European exploration of the Pacific Ocean was non-existent until the early 16th Century as Portuguese traders thrived on its western edges. The first known crossing of the Pacific Ocean was undertaken in 1521 by Portuguese navigator Ferdinand Magellan. However, the islands and peoples remained untouched until centuries later as the British and the Dutch superseded the Iberian nations as the world’s nautical powers.
One of Britain’s most iconic and accomplished explorers, Captain James Cook accomplished a feat explorers had been attempting for centuries – the discovery of Terra Australis or modern-day Australia. In addition to this discovery, he extensively explored Canada, North America, New Zealand and the Bering Strait. He had the first recorded European contact with Australia, New Zealand and the Hawaiian Islands. A seaman through and through, he joined the British merchant navy as a teenager before quickly joining the Royal Navy as a young man. He earned plaudits for his role during the Seven Year’s War and his purveyance of Canada’s Quebec region. His most notable accomplishments were his three Pacific voyages, mapping uncharted regions of the planet. He was known for his leadership abilities, tenacity and cartographical aptitude. His glittering career came to an ignominious end as he was killed by native Hawaiians, the culmination of a protracted conflict. After an attempt to kidnap the King Kalani’opu’u, Cook himself was captured and killed. Despite this, the islanders held a respect for him and buried him in the same manner of their own leaders. His preserved remains were returned to the crew and buried at sea.
Jean-Francois de Galaup, comte de La Perouse
Another icon of Pacific exploration who never returned home, Jean Francois de Galaup or better known as ‘La Perouse’. An accomplished sailor and soldier, he fought on the side of the United States during the American Revolution, ousting British settlements from Hudson Bay in 1782. La Perouse subsequently set off for the Pacific in a competing expedition to Cook’s. Circumnavigating Cape Horn, La Perouse made stops in Easter Island, the Sandwich Islands, the West Coast of North America with the intention of discovering the elusive Northwest Passage. Eventually, he traversed the Pacific Ocean and arrived at Macau. La Perouse travelled extensively throughout the Pacific, encountering British forces in Australia. He departed from the new colony of New South Wales in 1788 and was never seen again. It is believed that the majority of his men were massacred upon landing in the Solomon Islands.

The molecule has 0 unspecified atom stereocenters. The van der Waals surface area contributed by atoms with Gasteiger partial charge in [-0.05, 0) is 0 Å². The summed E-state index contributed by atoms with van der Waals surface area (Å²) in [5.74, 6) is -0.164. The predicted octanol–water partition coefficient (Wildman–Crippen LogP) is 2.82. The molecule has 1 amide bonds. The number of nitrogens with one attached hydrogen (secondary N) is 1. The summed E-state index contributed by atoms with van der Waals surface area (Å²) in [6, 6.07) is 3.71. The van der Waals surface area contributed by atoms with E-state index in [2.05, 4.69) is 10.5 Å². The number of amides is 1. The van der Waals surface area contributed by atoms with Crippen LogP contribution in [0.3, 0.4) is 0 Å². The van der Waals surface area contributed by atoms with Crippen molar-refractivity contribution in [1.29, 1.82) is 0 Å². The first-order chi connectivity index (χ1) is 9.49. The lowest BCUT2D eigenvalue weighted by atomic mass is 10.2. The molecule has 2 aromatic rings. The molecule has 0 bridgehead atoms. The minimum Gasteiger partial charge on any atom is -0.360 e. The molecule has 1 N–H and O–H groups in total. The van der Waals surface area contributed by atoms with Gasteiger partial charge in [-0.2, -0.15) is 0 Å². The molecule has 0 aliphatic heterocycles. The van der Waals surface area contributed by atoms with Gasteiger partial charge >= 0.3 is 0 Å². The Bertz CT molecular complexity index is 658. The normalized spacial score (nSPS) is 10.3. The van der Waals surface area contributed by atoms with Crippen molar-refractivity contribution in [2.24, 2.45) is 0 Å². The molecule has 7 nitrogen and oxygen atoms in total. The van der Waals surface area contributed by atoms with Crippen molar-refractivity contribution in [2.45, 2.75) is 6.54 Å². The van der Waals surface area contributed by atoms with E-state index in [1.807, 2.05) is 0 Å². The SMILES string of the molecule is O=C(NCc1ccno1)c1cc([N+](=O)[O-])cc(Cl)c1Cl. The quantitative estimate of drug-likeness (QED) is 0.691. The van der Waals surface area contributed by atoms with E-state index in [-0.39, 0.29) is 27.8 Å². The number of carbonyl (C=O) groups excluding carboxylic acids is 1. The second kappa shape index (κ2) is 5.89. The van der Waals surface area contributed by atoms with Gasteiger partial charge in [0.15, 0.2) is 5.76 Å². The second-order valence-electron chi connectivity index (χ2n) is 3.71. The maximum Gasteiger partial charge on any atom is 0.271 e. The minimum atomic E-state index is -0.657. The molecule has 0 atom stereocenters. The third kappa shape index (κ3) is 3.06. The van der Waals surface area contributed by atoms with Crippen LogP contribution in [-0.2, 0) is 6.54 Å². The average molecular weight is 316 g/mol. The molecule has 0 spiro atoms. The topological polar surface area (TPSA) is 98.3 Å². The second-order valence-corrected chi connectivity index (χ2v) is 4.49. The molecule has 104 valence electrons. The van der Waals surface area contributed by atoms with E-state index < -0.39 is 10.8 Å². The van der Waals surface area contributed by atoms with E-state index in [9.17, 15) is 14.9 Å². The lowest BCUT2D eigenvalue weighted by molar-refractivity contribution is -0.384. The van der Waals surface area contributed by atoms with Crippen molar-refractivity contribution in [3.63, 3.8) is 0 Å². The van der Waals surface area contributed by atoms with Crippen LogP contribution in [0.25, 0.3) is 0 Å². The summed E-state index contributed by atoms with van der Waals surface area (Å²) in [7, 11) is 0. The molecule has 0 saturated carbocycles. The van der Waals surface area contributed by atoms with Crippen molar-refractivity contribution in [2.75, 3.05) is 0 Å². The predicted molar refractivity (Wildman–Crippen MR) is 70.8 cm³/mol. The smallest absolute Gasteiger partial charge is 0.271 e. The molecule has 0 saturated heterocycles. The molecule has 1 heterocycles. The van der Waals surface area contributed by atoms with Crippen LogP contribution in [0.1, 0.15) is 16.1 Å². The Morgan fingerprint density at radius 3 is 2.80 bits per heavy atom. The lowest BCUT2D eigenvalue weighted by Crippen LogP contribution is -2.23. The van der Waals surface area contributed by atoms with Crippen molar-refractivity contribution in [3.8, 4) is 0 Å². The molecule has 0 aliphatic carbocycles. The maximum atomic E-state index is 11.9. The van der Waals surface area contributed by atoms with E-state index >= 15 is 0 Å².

Alvaro de Mendana de Neira
A Spanish seaman during the Age of Exploration, de Neira is better known by the mononym of ‘Neyra’ and was best-known for his two expeditions into the Pacific in search for Terra Australis. Born into a wealthy family, he was the nephew of the Spanish Viceroy of Peru. His first voyage took place between 1567-9 and saw first European contact with the Solomon Islands and Tuvalu as well as other Pacific islands such as Gudalcanal and Makira. The expedition was known for its arduous nature, with the majority of sailors dying from scurvy. The expedition sparked interest in further exploration of Terra Australis. Nearly 30 years later, after he had built a name for himself, Neyra led a second expedition with a far more substantial crew. The intention was toe stablish a colony on the Solomon Islands. This voyage was known for its wealth of violent incursions with various native populations, which caused morale to drop and casualties to mount. Neyra himself died during the voyage.